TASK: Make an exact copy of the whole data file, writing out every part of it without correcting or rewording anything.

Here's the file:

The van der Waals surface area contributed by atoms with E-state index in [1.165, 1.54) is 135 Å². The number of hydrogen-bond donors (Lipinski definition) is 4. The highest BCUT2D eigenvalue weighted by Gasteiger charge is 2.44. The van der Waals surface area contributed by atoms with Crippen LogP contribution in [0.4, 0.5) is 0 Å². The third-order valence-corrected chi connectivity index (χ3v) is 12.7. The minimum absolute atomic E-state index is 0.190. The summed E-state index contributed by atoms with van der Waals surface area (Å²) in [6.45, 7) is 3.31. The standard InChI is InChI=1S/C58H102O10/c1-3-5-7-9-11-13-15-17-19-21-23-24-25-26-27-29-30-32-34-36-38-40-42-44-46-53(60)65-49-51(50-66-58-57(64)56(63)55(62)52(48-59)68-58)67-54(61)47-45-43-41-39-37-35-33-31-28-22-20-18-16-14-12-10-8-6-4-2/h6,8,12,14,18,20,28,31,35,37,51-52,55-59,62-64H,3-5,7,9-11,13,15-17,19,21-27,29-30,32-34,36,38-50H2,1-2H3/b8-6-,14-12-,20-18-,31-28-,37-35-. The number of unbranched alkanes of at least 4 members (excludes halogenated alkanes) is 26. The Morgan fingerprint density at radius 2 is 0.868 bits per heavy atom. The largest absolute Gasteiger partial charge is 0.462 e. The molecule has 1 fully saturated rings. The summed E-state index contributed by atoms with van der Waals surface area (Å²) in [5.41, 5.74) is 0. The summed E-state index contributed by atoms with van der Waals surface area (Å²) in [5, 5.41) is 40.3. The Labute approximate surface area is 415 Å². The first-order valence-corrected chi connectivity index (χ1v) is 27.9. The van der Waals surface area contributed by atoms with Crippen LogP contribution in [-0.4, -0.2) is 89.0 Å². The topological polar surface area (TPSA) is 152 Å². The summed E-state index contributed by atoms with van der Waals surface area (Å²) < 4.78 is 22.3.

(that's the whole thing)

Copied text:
The van der Waals surface area contributed by atoms with E-state index in [1.165, 1.54) is 135 Å². The number of hydrogen-bond donors (Lipinski definition) is 4. The highest BCUT2D eigenvalue weighted by Gasteiger charge is 2.44. The van der Waals surface area contributed by atoms with Crippen LogP contribution in [0.4, 0.5) is 0 Å². The third-order valence-corrected chi connectivity index (χ3v) is 12.7. The minimum absolute atomic E-state index is 0.190. The summed E-state index contributed by atoms with van der Waals surface area (Å²) in [6.45, 7) is 3.31. The standard InChI is InChI=1S/C58H102O10/c1-3-5-7-9-11-13-15-17-19-21-23-24-25-26-27-29-30-32-34-36-38-40-42-44-46-53(60)65-49-51(50-66-58-57(64)56(63)55(62)52(48-59)68-58)67-54(61)47-45-43-41-39-37-35-33-31-28-22-20-18-16-14-12-10-8-6-4-2/h6,8,12,14,18,20,28,31,35,37,51-52,55-59,62-64H,3-5,7,9-11,13,15-17,19,21-27,29-30,32-34,36,38-50H2,1-2H3/b8-6-,14-12-,20-18-,31-28-,37-35-. The number of unbranched alkanes of at least 4 members (excludes halogenated alkanes) is 26. The Morgan fingerprint density at radius 2 is 0.868 bits per heavy atom. The largest absolute Gasteiger partial charge is 0.462 e. The molecule has 1 fully saturated rings. The summed E-state index contributed by atoms with van der Waals surface area (Å²) in [5.41, 5.74) is 0. The summed E-state index contributed by atoms with van der Waals surface area (Å²) in [5, 5.41) is 40.3. The Labute approximate surface area is 415 Å². The first-order valence-corrected chi connectivity index (χ1v) is 27.9. The van der Waals surface area contributed by atoms with Crippen LogP contribution in [-0.4, -0.2) is 89.0 Å². The topological polar surface area (TPSA) is 152 Å². The summed E-state index contributed by atoms with van der Waals surface area (Å²) < 4.78 is 22.3.